HPV DNA was not found in any of the 609 successfully assayed colorectal tissue samples from adenomas, hyperplastic polyps, normal biopsies adjacent to polyps, or normal biopsies of the rectum of disease-free controls. Also, there was no association between HPV seropositivity for all oncogenic HPV types combined, for either polyp type, and for men or women. When analyses were restricted to participants without a previous history of polyps, among men [adenomas (n=31), hyperplastic polyps (n=28), and controls (n=68)], there was an association between seropositivity and hyperplastic polyps when all oncogenic HPV types were combined (odds ratio=3.0; 95% confidence interval: 1.1–7.9).
Conclusions
Overall, our findings do not support an etiologic relationship between HPV and colorectal adenomas or hyperplastic polyps; however, our finding suggesting an association between HPV seropositivity and hyperplastic polyps in men may warrant further investigations.
Impact
After stringent controls for contamination and three methods to assess HPV infection, we report no evidence for HPV in the etiology of colorectal neoplasia for either men or women.
doi:10.1158/1055-9965.EPI-11-0450
PMCID: PMC3236024  PMID: 21817125
HPV; colorectal adenomas; hyperplastic polyps; DNA; antibodies
7.  Serum Antibody Response Following Genital α9 Human Papillomavirus Infection in Young Men 
The Journal of Infectious Diseases  2011;204(2):209-216.
Background. Although the prevalence of human papillomavirus (HPV) genital infection is similarly high in males and females, seroprevalence is lower in males. This study assessed rates and determinants of seroconversion after detection of genital HPV infection in young men.
Methods. We investigated HPV type-specific seroconversion in a cohort of heterosexual male university students who had an α9 HPV type (HPV-16, -31, -33, -35, -52, -58, or -67) detected in the genital tract (n = 156). HPV DNA and antibodies were detected and typed using liquid bead-based multiplex assays. We calculated seroconversion using Kaplan–Meier survival analysis. Cox proportional hazards models with generalized estimating equations were used to examine associations with seroconversion.
Results. Within 24 months of detecting genital HPV infection, type-specific seroconversion ranged from 4% for HPV–52 to 36% for HPV-31. HPV-16 seroconversion at 24 months was 13% (95% confidence interval [CI], 7%–25%). Among incident HPV infections, ever cigarette smoking and infection site(s) (shaft/scrotum and glans/urine vs shaft/scrotum or glans/urine only) were positively associated with type-specific seroconversion.
Conclusions. For each of the α9 HPV types, type-specific seroconversion within 24 months was observed in 36% or less of infected men. Seroconversion might be related to cigarette smoking and genital site(s) infected.
doi:10.1093/infdis/jir242
PMCID: PMC3114468  PMID: 21673030
8.  Antibody responses in oral fluid following administration of prophylactic human papillomavirus vaccines 
The Journal of Infectious Diseases  2009;200(9):1452-1455.
We sought to determine whether oral fluid can be used to assess serum human papillomavirus (HPV) antibody status by enrolling women who had received a prophylactic HPV-16 vaccine in a new follow-up study. After the prophylactic HPV-6/11/16/18 vaccine was licensed in the United States, we administered it to consenting participants. The sensitivity of oral fluid, treating serology as the gold standard, before and after administration of the quadrivalent vaccine was 49.6% (95% confidence interval [CI]: 42.0%–57.3%) and 100% (95% CI: 92.0%–100%), respectively. Oral fluid may have the potential to be used for monitoring of prophylactic HPV vaccines in the future.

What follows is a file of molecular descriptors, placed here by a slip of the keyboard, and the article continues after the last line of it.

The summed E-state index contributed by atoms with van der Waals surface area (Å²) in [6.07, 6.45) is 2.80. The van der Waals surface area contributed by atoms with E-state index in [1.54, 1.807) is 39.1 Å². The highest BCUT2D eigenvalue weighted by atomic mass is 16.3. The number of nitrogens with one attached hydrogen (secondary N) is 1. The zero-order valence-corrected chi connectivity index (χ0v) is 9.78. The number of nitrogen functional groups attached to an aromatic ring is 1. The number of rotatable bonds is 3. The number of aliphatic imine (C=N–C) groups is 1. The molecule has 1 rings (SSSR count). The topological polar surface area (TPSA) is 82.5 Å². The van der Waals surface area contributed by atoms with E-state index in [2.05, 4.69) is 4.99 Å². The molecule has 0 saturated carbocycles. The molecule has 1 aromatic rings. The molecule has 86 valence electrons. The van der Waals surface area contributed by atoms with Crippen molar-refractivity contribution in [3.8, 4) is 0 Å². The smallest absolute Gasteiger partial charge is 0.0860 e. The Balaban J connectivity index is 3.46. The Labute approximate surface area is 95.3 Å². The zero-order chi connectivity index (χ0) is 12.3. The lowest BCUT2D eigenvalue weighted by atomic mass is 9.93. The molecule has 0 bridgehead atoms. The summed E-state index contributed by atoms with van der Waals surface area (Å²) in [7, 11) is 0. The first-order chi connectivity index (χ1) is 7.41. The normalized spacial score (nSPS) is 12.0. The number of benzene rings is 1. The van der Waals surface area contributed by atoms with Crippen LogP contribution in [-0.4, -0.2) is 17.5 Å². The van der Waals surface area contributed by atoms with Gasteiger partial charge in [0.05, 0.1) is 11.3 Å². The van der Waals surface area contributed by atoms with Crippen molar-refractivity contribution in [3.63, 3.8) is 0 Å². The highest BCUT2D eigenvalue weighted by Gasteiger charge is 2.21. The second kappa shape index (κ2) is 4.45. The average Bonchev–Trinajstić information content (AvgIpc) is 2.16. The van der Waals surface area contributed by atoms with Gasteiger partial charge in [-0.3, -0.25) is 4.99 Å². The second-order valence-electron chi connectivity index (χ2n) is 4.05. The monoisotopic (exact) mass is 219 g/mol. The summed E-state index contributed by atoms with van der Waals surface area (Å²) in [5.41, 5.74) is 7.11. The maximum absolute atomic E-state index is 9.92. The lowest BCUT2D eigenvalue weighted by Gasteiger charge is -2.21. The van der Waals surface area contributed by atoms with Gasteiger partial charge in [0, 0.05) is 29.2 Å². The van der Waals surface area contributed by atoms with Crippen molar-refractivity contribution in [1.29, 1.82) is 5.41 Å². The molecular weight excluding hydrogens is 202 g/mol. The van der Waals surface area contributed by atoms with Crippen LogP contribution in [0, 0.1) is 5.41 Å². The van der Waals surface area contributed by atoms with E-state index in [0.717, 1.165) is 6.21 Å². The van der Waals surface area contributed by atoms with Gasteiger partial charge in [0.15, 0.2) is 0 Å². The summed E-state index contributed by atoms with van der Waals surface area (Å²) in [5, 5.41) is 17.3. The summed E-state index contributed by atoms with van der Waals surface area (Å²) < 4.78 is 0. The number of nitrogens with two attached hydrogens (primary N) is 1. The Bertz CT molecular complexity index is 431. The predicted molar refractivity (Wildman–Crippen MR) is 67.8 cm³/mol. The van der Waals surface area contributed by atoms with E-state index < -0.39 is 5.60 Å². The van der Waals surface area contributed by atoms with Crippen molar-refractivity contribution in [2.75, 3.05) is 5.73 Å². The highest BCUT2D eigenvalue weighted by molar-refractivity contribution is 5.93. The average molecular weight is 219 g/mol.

doi:10.1086/606026
PMCID: PMC3392559  PMID: 19698077
Human papillomavirus; Prophylactic vaccines; Antibodies; Oral fluid
9.  Antibodies to Merkel cell polyomavirus T-antigen oncoproteins reflect tumor burden in Merkel cell carcinoma patients 
Cancer research  2010;70(21):8388-8397.
Merkel cell polyomavirus (MCPyV) is a common infectious agent that is likely involved in the etiology of most Merkel cell carcinomas (MCCs). Serum antibodies recognizing the MCPyV capsid protein, VP1, are detectable at high titer in nearly all MCC patients, and remain stable over time. Although antibodies to the viral capsid indicate prior MCPyV infection, they provide limited clinical insight into MCC because they are also detected in more than half of the general population. We investigated whether antibodies recognizing MCPyV large and small tumor-associated antigens (T-Ags) would be more specifically associated with MCC. Among 530 population control subjects, these antibodies were present in only 0.9% and were of low titer. In contrast, among 205 MCC cases, 40.5% had serum IgG antibodies that recognize a portion of T-Ag shared between small and large T-Ags. Among cases, titers of T-Ag antibodies fell rapidly (approximately 8 fold/year) in patients whose cancer did not recur, while they rose rapidly in those with progressive disease. Importantly, in several patients who developed metastases, the rise in T-Ag titer preceded clinical detection of disease spread. These results suggest that antibodies recognizing T-Ag are relatively specifically associated with MCC, do not effectively protect against disease progression, and may serve as a clinically useful indicator of disease status.
doi:10.1158/0008-5472.CAN-10-2128
PMCID: PMC2970647  PMID: 20959478
Merkel cell carcinoma; Merkel cell polyomavirus; MCPyV; antibody; biomarker
10.  Identification of species-specific and cross-reactive epitopes in human polyomavirus capsids using monoclonal antibodies